© Crown copyright 2018
This publication is licensed under the terms of the Open Government Licence v3.0 except where otherwise stated. To view this licence, visit nationalarchives.gov.uk/doc/open-government-licence/version/3 or write to the Information Policy Team, The National Archives, Kew, London TW9 4DU, or email: firstname.lastname@example.org.
Where we have identified any third party copyright information you will need to obtain permission from the copyright holders concerned.
This publication is available at https://www.gov.uk/government/publications/phishing-and-bogus-emails-hm-revenue-and-customs-examples/phishing-emails-and-bogus-contact-hm-revenue-and-customs-examples
If you think you’ve received an HM Revenue and Customs (HMRC) related phishing or bogus email or text message, you can check it against the examples in this guide.
It will help our investigations if you report all ‘HMRC related’ phishing emails and bogus text messages to us. Even if you get the same or similar phishing email or text message on multiple occasions, please forward it to email email@example.com and then delete it.
Don’t open any attachments or click on any links within the email or text message, as they may contain malicious software or direct you to a bogus website.
Tax refund and rebate scams
HMRC will never send notifications by email for:
- tax rebates
- personal or payment information
Don’t visit the website within the email or disclose any personal or payment information.
A selection of email addresses used to distribute the tax rebate scam emails are below:
Phishing email and website example
An example of an HMRC related phishing email scam and associated phishing website designed to trick people into disclosing personal information is below:
HMRC may sometimes send text messages, however we will never ask for personal or financial information. If you get a text message claiming to be from HMRC offering a ‘tax refund’ in exchange for personal or financial details you shouldn’t reply. Don’t open any links in the message.
It would help our investigations if you could forward details of the text message to 60599 (network charges apply) or email firstname.lastname@example.org before deleting it.
An example of a phishing text message is below:
Tax rebate scams containing PDF attachments
HMRC is aware of a phishing campaign telling customers they need to ‘download a PDF attachment’ to get a tax refund.
The PDF attachment contains a link to a phishing site asking for personal or financial information. Don’t reply to the email or download the attachment.
Forward it to email email@example.com and then delete it.
The email has been issued in various formats, an example of this scam is below:
Bogus phone calls
HMRC is aware of an automated phone call scam which states that HMRC is filing a lawsuit against the recipient of the call and states they should ‘press 1 to speak to a caseworker in order to make an immediate payment’. We can confirm that this is a scam and you should end the call immediately.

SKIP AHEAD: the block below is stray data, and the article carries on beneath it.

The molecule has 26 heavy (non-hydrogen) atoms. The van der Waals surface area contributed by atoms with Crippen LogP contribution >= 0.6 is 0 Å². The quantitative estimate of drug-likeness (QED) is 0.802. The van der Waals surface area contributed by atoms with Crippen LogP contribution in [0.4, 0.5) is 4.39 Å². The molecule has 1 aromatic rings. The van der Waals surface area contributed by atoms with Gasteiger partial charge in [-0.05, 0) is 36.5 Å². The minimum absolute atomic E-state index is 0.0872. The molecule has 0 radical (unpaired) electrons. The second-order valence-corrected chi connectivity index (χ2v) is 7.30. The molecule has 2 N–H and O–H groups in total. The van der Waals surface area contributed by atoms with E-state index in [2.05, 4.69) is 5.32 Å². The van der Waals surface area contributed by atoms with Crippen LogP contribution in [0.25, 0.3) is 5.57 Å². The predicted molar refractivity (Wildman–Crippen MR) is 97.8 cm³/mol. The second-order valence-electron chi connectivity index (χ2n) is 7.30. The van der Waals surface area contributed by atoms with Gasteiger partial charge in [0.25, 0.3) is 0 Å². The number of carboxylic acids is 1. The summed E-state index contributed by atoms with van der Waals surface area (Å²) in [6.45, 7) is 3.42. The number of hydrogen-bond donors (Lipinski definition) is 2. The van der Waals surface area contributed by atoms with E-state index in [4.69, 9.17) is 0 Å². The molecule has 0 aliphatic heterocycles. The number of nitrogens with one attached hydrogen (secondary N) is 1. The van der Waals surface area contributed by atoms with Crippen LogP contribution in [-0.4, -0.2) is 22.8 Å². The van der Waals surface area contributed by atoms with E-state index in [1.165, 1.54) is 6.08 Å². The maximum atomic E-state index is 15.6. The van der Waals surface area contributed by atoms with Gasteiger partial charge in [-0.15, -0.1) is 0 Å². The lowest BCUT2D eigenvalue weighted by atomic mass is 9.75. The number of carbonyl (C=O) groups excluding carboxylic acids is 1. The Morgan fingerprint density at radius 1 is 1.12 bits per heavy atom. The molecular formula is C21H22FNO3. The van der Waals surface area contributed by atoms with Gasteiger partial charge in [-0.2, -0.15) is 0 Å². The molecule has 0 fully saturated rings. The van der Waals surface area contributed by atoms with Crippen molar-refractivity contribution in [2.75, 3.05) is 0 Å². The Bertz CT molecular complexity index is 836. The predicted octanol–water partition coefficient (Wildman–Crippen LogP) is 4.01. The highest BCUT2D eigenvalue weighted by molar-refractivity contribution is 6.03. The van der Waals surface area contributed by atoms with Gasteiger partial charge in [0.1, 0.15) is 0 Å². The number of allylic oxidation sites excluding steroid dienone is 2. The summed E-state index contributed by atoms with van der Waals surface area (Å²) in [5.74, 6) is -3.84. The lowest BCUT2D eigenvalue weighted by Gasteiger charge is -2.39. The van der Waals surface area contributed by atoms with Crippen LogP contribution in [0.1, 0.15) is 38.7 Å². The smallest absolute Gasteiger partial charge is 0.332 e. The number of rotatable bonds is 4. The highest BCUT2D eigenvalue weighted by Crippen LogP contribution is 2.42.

This scam has been widely reported, and appears to be targeting elderly and vulnerable people.
Other scam calls may offer a tax refund and request you to provide your bank or credit card information. If you cannot verify the identity of the caller, we recommend that you don’t speak to them.
If you’ve been a victim of the scam and suffered a financial loss you can report it to Action Fraud.
The calls have been made using a variety of phone numbers, it would help our investigations if you could report full details of the scam (date, time, phone number used and content of the call) to email firstname.lastname@example.org
Social media scams
HMRC is aware of direct messages being sent to customers via social media.
A recent scam was identified on Twitter offering a tax refund.
These messages aren’t from genuine HMRC social media accounts and are a scam. We would never offer a tax rebate or request personal or financial information via a social media direct message.
If you can’t verify the identity of the social media account, we recommend you send the details to email email@example.com and ignore it.
An example of a social media scam is below:
HMRC is aware of companies that send emails or texts advertising their services. They offer to apply to HMRC for a tax rebate on the customer’s behalf, usually for a fee. These companies aren’t connected with HMRC in any way.
We advise you to read the ‘small print’ and disclaimers before using their services.
Export clearance process (delivery stop order) emails
Emails which claim that goods have been withheld by customs and need a payment before release are known as ‘419 scams’.
HMRC is aware that customers have received emails asking for personal and financial information or upfront payments in exchange for the fictitious items:
- lottery winnings or prize money, including lottery winnings
- seized goods or packages (held by customs and excise)
- certificates or bonds
- inheritance payments
An example is below:
Fraudsters may sign off such scams using the name of a real HMRC member of staff to make the scam appear genuine. If you’re in any doubt, please forward the email to HMRC for verification to email: firstname.lastname@example.org.
Request to complete NRL1 forms and return by fax
Lettings agents and landlords living abroad are being targeted by a series of scams asking for:
- completion of a form NRL1 (by email, letter or fax)
- personal information
These forms (which may be headed ‘Application for Withholding Certificate for Dispositions by Foreign Persons of UK Real Property Interests’ or ‘Application for a tax-free account and to receive rental income without deduction of tax for Non-UK Residents’) aren’t sent by HMRC and shouldn’t be completed.
We will never ask you to disclose personal information by email or fax.